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  • enPR: băn'di, IPA(key): /ˈbændi/
    • (file)
  • Rhymes: -ændi

Etymology 1[edit]

From French bander (to bandy at tennis), with -y, -ie added due to influence from Spanish and Portuguese bandear and or Old Occitan bandir (to throw), from the same root as English band. Compare also with banter.

Alternative forms[edit]


bandy (third-person singular simple present bandies, present participle bandying, simple past and past participle bandied).

  1. (transitive) To give and receive reciprocally; to exchange.
    to bandy words (with somebody)
  2. (transitive) To use or pass about casually.
    to have one's name bandied about (or around)
    • 1741, Isaac Watts, The Improvement of the Mind, London: James Brackstone, Chapter 13, Section 20.3, p. 187,[1]
      Let not obvious and known Truths, or some of the most plain and certain Propositions be bandy’d about in a Disputation, for a meer Trial of Skill []
    • 1928, Lawrence R. Bourne, chapter 4, in Well Tackled![2]:
      Technical terms like ferrite, perlite, graphite, and hardenite were bandied to and fro, and when Paget glibly brought out such a rare exotic as ferro-molybdenum, Benson forgot that he was a master ship-builder, […]
  3. (transitive) To throw or strike reciprocally, like balls in sports.
    • c. 1605, William Shakespeare, King Lear, Act I, Scene 4,[3]
      Do you bandy looks with me, you rascal?
    • 1663, Hudibras, by Samuel Butler, part 1, canto 2
      For as whipp'd tops and bandied balls, / The learned hold, are animals; / So horses they affirm to be / Mere engines made by geometry []
    • 1678, Ralph Cudworth, The True Intellectual System of the Universe, London: Richard Royston, Book I, Chapter 5, p. ,[4]
      For, had we no Mastery at all over our Thoughts, but they were all like Tennis Balls, Bandied, and Struck upon us, as it were by Rackets from without; then could we not steadily and constantly carry on any Designs and Purposes of Life.
  4. (obsolete, intransitive) To fight (with or against someone).
    • 1594, Christopher Marlowe, Edward II, London: William Jones,[5]
      Brother displaie my ensignes in the field,
      Ile bandie with the Barons and the Earles,
      And eyther die, or liue with Gaueston.
    • c. 1594, William Shakespeare, Romeo and Juliet, Act III, Scene 1,[6]
      Tybalt, Mercutio, the prince expressly hath
      Forbidden bandying in Verona streets:
    • 1650, John Milton, Eikonoklastes, London, Chapter 18, pp. 160-161,[7]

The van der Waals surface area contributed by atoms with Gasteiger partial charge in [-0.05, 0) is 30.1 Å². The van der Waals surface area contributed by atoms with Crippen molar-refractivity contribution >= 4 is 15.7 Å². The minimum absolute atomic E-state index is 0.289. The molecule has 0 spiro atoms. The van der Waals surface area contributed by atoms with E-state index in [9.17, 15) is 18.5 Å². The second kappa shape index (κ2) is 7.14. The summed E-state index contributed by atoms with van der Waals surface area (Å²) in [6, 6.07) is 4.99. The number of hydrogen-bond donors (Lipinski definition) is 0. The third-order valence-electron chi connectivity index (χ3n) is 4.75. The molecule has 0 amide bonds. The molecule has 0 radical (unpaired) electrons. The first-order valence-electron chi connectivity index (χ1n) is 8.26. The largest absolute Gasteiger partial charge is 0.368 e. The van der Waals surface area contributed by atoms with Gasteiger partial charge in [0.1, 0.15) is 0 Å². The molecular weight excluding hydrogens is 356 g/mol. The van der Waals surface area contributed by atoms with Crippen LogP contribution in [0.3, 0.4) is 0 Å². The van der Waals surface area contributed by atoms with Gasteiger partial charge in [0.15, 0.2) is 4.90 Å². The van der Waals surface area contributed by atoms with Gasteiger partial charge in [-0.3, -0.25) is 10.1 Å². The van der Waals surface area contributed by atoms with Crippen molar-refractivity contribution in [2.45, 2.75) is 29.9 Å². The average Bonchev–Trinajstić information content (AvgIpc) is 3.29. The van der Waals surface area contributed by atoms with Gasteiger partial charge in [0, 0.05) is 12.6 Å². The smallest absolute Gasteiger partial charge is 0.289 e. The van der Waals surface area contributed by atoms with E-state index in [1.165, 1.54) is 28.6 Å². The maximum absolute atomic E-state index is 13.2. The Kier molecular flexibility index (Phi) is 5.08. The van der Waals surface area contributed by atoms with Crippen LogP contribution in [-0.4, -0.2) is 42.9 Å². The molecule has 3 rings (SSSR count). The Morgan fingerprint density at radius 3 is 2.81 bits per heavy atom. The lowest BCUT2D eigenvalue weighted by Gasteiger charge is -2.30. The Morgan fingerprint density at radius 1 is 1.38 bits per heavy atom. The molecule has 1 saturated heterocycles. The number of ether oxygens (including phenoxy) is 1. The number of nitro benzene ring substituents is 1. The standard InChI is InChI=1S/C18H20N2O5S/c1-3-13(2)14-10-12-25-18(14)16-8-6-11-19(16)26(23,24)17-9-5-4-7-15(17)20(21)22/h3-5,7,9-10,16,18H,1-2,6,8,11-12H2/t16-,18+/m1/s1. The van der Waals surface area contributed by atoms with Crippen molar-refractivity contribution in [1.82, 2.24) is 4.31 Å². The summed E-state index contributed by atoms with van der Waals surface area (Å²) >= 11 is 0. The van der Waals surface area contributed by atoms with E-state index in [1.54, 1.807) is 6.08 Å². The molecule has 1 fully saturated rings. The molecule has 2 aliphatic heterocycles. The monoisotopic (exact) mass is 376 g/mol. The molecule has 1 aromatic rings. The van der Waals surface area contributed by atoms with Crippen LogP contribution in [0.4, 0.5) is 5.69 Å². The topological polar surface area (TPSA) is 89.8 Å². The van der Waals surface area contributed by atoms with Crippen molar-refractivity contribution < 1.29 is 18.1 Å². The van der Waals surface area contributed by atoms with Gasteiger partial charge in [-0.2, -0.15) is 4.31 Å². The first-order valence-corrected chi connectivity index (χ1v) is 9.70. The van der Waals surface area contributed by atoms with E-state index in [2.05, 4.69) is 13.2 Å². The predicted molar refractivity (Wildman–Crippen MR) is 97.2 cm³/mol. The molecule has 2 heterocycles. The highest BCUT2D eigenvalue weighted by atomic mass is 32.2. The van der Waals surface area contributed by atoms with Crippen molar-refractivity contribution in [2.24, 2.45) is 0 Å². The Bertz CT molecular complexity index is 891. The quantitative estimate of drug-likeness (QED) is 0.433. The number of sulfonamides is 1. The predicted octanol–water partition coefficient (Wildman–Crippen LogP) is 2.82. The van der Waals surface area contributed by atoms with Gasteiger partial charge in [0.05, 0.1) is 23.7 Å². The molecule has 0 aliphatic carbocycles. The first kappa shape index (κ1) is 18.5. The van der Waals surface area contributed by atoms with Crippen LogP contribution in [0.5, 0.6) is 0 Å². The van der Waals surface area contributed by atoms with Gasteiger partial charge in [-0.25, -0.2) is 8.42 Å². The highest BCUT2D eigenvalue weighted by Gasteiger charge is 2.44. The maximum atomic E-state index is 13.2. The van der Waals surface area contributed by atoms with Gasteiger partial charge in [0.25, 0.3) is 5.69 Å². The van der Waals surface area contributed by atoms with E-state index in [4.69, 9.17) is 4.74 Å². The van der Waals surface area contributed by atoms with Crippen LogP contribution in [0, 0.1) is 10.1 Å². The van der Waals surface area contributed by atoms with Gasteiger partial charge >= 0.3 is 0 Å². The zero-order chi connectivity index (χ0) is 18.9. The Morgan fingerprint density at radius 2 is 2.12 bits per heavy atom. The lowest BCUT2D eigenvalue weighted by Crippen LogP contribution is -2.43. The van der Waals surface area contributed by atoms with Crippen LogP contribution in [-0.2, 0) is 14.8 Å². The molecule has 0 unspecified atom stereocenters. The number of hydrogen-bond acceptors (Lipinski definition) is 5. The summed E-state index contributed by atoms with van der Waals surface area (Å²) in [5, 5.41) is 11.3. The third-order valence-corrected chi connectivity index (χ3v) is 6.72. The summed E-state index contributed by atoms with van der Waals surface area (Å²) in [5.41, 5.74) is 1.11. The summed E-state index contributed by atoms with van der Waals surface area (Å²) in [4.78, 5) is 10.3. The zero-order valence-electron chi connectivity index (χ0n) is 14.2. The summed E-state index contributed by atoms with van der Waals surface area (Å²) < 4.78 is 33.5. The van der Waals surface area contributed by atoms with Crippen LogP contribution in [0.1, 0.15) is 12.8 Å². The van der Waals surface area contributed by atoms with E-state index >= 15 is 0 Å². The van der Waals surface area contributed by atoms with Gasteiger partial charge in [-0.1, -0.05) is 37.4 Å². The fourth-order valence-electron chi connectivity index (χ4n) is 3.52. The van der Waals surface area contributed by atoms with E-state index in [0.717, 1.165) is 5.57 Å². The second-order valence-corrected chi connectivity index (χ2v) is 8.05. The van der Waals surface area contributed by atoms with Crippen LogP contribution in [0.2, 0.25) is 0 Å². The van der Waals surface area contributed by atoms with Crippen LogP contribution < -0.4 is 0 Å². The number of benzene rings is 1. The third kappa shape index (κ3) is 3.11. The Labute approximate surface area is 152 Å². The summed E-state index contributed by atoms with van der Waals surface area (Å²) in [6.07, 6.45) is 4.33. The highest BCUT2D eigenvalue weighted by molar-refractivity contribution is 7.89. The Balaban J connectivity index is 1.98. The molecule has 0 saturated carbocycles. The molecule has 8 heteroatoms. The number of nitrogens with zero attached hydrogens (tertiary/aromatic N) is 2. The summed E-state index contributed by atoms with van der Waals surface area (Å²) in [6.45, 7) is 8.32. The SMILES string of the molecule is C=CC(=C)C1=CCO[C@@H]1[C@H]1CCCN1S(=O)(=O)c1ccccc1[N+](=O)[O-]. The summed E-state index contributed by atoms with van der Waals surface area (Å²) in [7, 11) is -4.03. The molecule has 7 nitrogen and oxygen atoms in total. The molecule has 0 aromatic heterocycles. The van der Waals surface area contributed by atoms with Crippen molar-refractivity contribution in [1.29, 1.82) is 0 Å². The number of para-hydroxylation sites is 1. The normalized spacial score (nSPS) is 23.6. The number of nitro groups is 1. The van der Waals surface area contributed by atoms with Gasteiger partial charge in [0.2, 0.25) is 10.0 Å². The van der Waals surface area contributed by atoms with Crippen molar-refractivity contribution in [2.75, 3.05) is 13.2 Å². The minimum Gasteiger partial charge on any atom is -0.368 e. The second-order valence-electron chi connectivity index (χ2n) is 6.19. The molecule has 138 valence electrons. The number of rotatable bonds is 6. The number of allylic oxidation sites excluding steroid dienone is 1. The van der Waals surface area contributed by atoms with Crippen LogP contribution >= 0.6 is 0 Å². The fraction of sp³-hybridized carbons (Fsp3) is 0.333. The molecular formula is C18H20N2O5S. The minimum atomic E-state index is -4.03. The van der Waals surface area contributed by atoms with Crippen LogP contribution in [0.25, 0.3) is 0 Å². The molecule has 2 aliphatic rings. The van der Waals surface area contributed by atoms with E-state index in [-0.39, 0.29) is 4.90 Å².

But when a King setts himself to bandy against the highest Court and residence of all his Regal power, he then, in the single person of a Man, fights against his own Majesty and Kingship, and then indeed sets the first hand to his own deposing.

Etymology 2[edit]

From Scots bandy.


bandy (comparative bandier, superlative bandiest)

  1. Bowlegged, or bending outward at the knees; as in bandy-legged.
    • 1794, William Blake, The Little Vagabond, third stanza
      Then the Parson might preach, and drink, and sing, / And we’d be as happy as birds in the spring; / And modest Dame Lurch, who is always at church, / Would not have bandy children, nor fasting, nor birch.
    • 1848, William Makepeace Thackeray, Vanity Fair, Chapter 1:
      A black servant, who reposed on the box beside the fat coachman, uncurled his bandy legs as soon as the equipage drew up opposite Miss Pinkerton's shining brass plate, and as he pulled the bell at least a score of young heads were seen peering out of the narrow windows of the stately old brick house.
    • 2004, Alan Hollinghurst, The Line of Beauty, Bloomsbury, 2005, Chapter 7,
      There was an old man drying near them, squat and bandy and brown all over, and Nick remembered him from last year []

Etymology 3[edit]

Probably from the verb bandy in the sense "toss/bat back and forth",[1] or possibly from the Welsh word bando, most likely derived from the Proto-Germanic *bandją (a curved stick).


English Wikipedia has an article on:

bandy (uncountable)

  1. (sports) A winter sport played on ice, from which ice hockey developed.
  2. A club bent at the lower part for striking a ball at play; a hockey stick.
    (Can we find and add a quotation of Johnson to this entry?)

Etymology 4[edit]

From Telugu [Term?].


bandy (plural bandies)

  1. A carriage or cart used in India, especially one drawn by bullocks.




bandy (not comparable)

  1. Bowlegged, or bending outward at the knees; as in bandy legged.


bandy (plural bandies)

  1. A minnow; a stickleback.

Alternative forms[edit]